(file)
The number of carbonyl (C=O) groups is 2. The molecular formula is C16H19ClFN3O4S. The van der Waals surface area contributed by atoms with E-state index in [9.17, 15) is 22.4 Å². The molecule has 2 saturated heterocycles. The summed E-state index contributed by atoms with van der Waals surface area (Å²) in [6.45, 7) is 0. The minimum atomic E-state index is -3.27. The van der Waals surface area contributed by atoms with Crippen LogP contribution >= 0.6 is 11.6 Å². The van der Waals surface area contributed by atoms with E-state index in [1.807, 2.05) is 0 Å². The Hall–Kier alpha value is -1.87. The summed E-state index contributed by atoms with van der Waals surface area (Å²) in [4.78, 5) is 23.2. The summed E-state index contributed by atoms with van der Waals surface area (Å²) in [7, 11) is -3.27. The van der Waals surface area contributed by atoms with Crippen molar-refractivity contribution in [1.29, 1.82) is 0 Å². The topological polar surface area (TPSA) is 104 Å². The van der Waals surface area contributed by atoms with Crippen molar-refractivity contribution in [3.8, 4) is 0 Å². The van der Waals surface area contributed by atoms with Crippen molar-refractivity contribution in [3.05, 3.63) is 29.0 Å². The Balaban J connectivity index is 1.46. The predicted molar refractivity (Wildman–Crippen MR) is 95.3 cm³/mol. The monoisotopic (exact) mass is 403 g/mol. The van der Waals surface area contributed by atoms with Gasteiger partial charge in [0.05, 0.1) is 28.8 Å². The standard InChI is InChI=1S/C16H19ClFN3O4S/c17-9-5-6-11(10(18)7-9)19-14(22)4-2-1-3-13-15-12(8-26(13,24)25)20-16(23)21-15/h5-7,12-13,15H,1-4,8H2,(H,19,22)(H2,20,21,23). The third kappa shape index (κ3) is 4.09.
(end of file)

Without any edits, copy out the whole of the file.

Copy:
The number of carbonyl (C=O) groups is 2. The molecular formula is C16H19ClFN3O4S. The van der Waals surface area contributed by atoms with E-state index in [9.17, 15) is 22.4 Å². The molecule has 2 saturated heterocycles. The summed E-state index contributed by atoms with van der Waals surface area (Å²) in [6.45, 7) is 0. The minimum atomic E-state index is -3.27. The van der Waals surface area contributed by atoms with Crippen LogP contribution >= 0.6 is 11.6 Å². The van der Waals surface area contributed by atoms with E-state index in [1.807, 2.05) is 0 Å². The Hall–Kier alpha value is -1.87. The summed E-state index contributed by atoms with van der Waals surface area (Å²) in [4.78, 5) is 23.2. The summed E-state index contributed by atoms with van der Waals surface area (Å²) in [7, 11) is -3.27. The van der Waals surface area contributed by atoms with Crippen molar-refractivity contribution in [1.29, 1.82) is 0 Å². The topological polar surface area (TPSA) is 104 Å². The van der Waals surface area contributed by atoms with Crippen molar-refractivity contribution in [3.8, 4) is 0 Å². The van der Waals surface area contributed by atoms with Crippen molar-refractivity contribution in [3.05, 3.63) is 29.0 Å². The Balaban J connectivity index is 1.46. The predicted molar refractivity (Wildman–Crippen MR) is 95.3 cm³/mol. The monoisotopic (exact) mass is 403 g/mol. The van der Waals surface area contributed by atoms with Gasteiger partial charge in [0.05, 0.1) is 28.8 Å². The standard InChI is InChI=1S/C16H19ClFN3O4S/c17-9-5-6-11(10(18)7-9)19-14(22)4-2-1-3-13-15-12(8-26(13,24)25)20-16(23)21-15/h5-7,12-13,15H,1-4,8H2,(H,19,22)(H2,20,21,23). The third kappa shape index (κ3) is 4.09.